• In a separate report, Mseteka said that a UN aid coordinator, Rosa Malango said, "We have contradictory reports from the people who originated this story on the 20,000. They are now not sure whether they saw 20,000 or they didn't see 20,000. The Americans are denying they ever told anyone they had seen 20,000 people on the march." The American task force commander, Major General Werhle, was quoted saying, "We don't want to get ahead of ourselves at this point.... There is evidence of people and sheltering. I cannot confirm numbers."
So, in sum, it appears that a French priest seeking help for people in his region said there were 20,000 displaced people, an American Air Force captain who flew aboard a March 8 mission said there were about 2,000 people spotted along the Save River, and a March 9 C-130 mission has been launched to try to nail all this down. In warfare, this is known as "the fog of war." In this case, it looks like it can be called the "fog of relief operations."

What is important here, from a technical and mission planning standpoint, is that valuable resources are now being tied up to look for these 20,000 people reported by the priest. If the priest's report was accurate, this will be a resource allocation well spent and the priest will be a hero. If his report is inaccurate, part of an effort to focus attention on getting aid to his people, then this might not have been such a good resource allocation. If his reports were very exaggerated, it will turn out to have been a waste of resource allocation, and others might have suffered because the resources were not focused on them. Resource allocation is the dominant issue when conducting any kind of operation, but most especially a military and humanitarian operation.

This is a good opportunity, however, to highlight for readers this special USAF C-130, officially called the MC-130P and nicknamed Combat Shadow. In his Washington press briefing of March 7, Department of Defense spokesman Kenneth Bacon said that the USAF had deployed six C-130 Hercules aircraft, and one MC-130P Combat Shadow aircraft, and NCN is assuming this to be the aircraft being employed to find these stranded people because of the references to special configurations and special sensors.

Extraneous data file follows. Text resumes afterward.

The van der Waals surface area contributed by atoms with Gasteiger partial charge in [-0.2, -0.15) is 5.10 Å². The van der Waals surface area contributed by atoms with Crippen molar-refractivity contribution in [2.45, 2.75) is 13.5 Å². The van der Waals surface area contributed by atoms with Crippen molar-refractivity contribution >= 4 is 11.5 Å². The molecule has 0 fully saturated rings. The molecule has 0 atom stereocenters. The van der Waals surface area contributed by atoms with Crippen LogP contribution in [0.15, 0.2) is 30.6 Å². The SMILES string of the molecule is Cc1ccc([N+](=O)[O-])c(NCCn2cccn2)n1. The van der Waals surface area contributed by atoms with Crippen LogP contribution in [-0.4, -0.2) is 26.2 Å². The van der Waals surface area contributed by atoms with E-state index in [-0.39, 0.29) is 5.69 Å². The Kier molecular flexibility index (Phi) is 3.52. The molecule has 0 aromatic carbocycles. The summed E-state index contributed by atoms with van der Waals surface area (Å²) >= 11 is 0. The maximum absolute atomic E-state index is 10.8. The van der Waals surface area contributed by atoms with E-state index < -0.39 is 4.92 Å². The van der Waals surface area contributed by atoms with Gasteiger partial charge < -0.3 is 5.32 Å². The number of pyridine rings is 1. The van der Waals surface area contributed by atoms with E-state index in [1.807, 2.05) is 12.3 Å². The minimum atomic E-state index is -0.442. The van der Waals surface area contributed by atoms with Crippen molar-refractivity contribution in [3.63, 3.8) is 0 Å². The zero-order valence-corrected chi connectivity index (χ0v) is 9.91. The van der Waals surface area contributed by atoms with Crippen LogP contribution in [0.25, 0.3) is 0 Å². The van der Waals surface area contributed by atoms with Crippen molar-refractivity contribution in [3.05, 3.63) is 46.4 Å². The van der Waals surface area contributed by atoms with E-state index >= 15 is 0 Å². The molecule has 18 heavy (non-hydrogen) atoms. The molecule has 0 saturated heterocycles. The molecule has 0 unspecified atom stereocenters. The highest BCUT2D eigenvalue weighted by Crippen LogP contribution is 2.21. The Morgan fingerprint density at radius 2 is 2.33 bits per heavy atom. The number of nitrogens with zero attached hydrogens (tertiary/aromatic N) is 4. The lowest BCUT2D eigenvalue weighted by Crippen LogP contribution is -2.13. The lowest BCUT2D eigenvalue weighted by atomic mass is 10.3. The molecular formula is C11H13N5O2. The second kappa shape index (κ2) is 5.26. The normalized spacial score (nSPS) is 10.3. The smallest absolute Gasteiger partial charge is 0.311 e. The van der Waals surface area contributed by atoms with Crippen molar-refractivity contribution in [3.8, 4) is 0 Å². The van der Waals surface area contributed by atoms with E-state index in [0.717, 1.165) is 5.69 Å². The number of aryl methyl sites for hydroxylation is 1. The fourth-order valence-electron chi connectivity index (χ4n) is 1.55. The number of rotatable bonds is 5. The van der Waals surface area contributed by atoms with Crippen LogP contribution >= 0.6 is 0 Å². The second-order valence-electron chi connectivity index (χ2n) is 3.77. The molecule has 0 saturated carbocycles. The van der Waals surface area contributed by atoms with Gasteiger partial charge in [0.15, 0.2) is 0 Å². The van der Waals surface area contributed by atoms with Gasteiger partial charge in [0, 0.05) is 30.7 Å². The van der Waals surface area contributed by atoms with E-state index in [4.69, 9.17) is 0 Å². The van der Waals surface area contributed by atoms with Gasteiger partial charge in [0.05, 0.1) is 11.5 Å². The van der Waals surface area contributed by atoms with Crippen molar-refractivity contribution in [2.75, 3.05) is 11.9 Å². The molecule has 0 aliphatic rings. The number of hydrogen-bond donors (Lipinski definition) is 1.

The Combat Shadow aircraft was designed to fly clandestine or low visibility, single or multi-ship low-level missions intruding politically sensitive or hostile territory to provide air refueling for special operations helicopters. The MC-130P primarily flies missions at night to reduce probability of visual acquisition and intercept by airborne threats. Secondary mission capabilities may include airdrop of small special operations teams, bundles and combat rubber raiding craft, as well as night vision goggles, takeoff and landing procedures and in-flight refueling as a receiver, meaning it refuels other aircraft. The MC-130P has improved navigation, communications, threat detection and countermeasures systems. It has a fully-integrated inertial navigation and global positioning system, and night vision goggle compatible interior and exterior lighting. The aircraft have been going through a period of modification and upgrade, and when fully upgraded will have forward looking infrared, radar and missile warning receivers, chaff and flare dispensers, night vision goggle compatible heads-up displays, satellite and data-burst communications, as well as in-flight refueling capability as a receiver. The Combat Shadow can fly in the day against a reduced threat. The crews fly night low-level, air refueling and formation operations using night vision goggles. To enhance the probability of mission success and survivability near populated areas, employment tactics incorporate no external lighting and no communications to avoid radar and weapons detection.